By Ryan Trapani
This spring I spent a lot of time pruning old apple trees. They were neglected old trees that either the previous landowner planted or the current one forgot about, or simply a seedling that began its life through a deer’s rumen. In any case, there they were. They were alive and managed to fruit every other year or so. Trees like these may seem trivial, but to wildlife – and some eager apple pickers – they serve an extremely beneficial role. Deer, for instance, rely upon apple trees immensely. Some trees hold onto their apples longer than others and can feed deer well into the winter when food reserves are at their lowest. Everything seems to like apple trees. Birds can take advantage of apples while still hanging on the tree. Once the fruit falls, all partake. Rabbits and voles eat the bark. Deer eat any buds or twigs they can reach. Insects and diseases feast on the leaves, fruit or bark as well. Deer hunters who choose not to eat the fruit can instead wait nearby and harvest a deer or bear on their way to and from the trees.
There are few trees so beneficial as apple, yet so high maintenance. There is a price to planting apple trees. Although they may bear fruit without initial care, routine spraying, or pruning, they certainly will do better if cared for. Trees left alone will often shade themselves out as branches become congested at the expense of fruit growth. In addition, more shade-tolerant vegetation will begin to out-compete apple trees for the sunlight, such as white ash, maple, beech, and hemlock.
Tree pruning serves as a microcosm for forest management. The apple tree pruner is simply taking out the poorest quality branches, limbs, and suckers in order for sunlight to reach the better quality foliage. In doing so, the tree will not only bear better quality fruit, but more consistently. The tree will be more structurally sound, and more resistant to insects and diseases. The symbiotic relationship between humans and apples is an easier one to swallow since most apple trees today are the product of both Nature and human propagation – via grafting – for thousands of years. However, is the same true in a forest setting? If humans can have so much positive influence on an individual tree species, can they on forest land as well?
Forests can bear fruit (or nuts) on their own while meeting some standard of quality for local wildlife and a hunter or two, but they will certainly do better if well cared for. Like an apple tree, humans too can make the forest more fruitful by shedding some light upon individual fruit-bearing trees. Whole trees within a stand can be selected for removal or preservation in order to enhance the overall fruitfulness of the forest. Cherry, serviceberry, hawthorn, crab-apple, other fruit trees, as well as a wide array of fruiting shrubs cannot tolerate much shade from competing vegetation. Releasing them from competition will ultimately preserve them; doing nothing will often lead to their decay. However, the forest is more dynamic than its fruit bearing capacity. Also included are nut trees: red, black, chestnut, and pin oak; shagbark and bitternut hickory; American beech; and even American chestnut in some places. Nut trees also require human participation in order to remain viable in the forest and prevent their displacement by more shade-tolerant species: maple, ash, beech, and hemlock. Shade-tolerant vegetation does have a role to play, but their current wide-spread abundance is at the expense of a more fruitful forest.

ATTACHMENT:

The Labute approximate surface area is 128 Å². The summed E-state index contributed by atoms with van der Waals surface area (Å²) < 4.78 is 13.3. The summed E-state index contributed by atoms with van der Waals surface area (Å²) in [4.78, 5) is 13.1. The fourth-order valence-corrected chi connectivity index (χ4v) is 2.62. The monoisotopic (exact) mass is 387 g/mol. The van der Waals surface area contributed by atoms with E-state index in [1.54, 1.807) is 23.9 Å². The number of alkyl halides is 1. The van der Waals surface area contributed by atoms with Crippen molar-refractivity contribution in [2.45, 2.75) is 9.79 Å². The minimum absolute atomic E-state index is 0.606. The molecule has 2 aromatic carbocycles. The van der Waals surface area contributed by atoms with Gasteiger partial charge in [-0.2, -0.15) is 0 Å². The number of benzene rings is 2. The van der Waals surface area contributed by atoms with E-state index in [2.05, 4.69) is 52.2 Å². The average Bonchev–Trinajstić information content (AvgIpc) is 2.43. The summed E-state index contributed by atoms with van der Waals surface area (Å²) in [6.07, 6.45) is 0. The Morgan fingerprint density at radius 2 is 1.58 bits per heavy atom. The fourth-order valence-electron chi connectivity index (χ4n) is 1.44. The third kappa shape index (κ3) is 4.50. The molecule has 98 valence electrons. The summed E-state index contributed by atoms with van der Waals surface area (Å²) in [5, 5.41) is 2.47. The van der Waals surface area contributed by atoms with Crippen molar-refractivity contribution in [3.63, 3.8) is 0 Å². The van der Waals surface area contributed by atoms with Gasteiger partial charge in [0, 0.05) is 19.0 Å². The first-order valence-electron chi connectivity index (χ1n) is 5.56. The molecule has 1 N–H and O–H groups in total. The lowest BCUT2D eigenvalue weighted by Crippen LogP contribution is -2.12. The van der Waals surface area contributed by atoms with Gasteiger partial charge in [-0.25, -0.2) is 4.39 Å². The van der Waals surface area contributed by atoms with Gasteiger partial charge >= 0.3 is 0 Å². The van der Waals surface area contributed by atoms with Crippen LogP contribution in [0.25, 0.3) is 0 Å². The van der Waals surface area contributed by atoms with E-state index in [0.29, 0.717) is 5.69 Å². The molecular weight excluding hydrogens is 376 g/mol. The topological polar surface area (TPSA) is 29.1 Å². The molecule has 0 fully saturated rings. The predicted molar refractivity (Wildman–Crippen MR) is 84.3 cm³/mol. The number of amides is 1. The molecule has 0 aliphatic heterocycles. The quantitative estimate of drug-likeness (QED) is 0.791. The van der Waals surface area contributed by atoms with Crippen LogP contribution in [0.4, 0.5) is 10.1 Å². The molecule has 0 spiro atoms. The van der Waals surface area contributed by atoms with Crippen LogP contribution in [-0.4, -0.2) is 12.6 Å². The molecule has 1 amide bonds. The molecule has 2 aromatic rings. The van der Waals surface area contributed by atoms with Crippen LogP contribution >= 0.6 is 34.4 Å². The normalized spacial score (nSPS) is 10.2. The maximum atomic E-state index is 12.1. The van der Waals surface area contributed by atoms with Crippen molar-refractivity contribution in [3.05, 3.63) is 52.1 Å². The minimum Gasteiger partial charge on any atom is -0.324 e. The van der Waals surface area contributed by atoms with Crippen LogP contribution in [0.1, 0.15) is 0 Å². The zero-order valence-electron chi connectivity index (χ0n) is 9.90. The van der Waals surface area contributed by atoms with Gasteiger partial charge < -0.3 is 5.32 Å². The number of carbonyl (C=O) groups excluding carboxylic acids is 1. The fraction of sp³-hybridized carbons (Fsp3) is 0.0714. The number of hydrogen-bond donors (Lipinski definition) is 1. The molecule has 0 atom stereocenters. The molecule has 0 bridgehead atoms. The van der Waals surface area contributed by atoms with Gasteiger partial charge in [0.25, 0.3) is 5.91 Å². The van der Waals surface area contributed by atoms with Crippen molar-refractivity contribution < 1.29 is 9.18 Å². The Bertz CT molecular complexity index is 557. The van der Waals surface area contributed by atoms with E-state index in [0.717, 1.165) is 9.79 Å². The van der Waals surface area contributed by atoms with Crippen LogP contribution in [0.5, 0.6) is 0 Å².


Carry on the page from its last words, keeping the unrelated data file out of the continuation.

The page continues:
Like the pruner who shapes the apple tree so that it is more structurally sound, the Forester too can shape the forest. Sometimes an overgrown apple tree has too much deadwood, and drastic cuts are required to invigorate the tree, so that younger growth can occur. The same is true in a forest where too many old trees stand tall and shade out younger growth beneath. In some instances, the exclusion of younger growth has precluded wildlife species that depend upon such growth. In these cases, larger cuts are made to the mature trees, or if younger habitat already exists, encroaching trees are removed or felled over in order to preserve sunnier conditions. Trees felled over can also serve to improve structure or cover for wildlife. Tree-tops may seem like a mess, but to many wildlife species, they offer excellent places for ground-nesting birds, bedding areas for deer, and denning and escape cover for a wide variety of mammals.
Apple tree pruning is a great way to preserve tasty apples for both humans and wildlife. However, re-allocating sunlight in the forest should not be discounted among the list of things to improve quality habitat. If you have a stand of trees that you are not sure what to do with, call the Catskill Forest Association and schedule an On-Site Visit. One of their Foresters will visit the property and help you select the best place to get started in making your forest more fruitful. www.catskillforest.org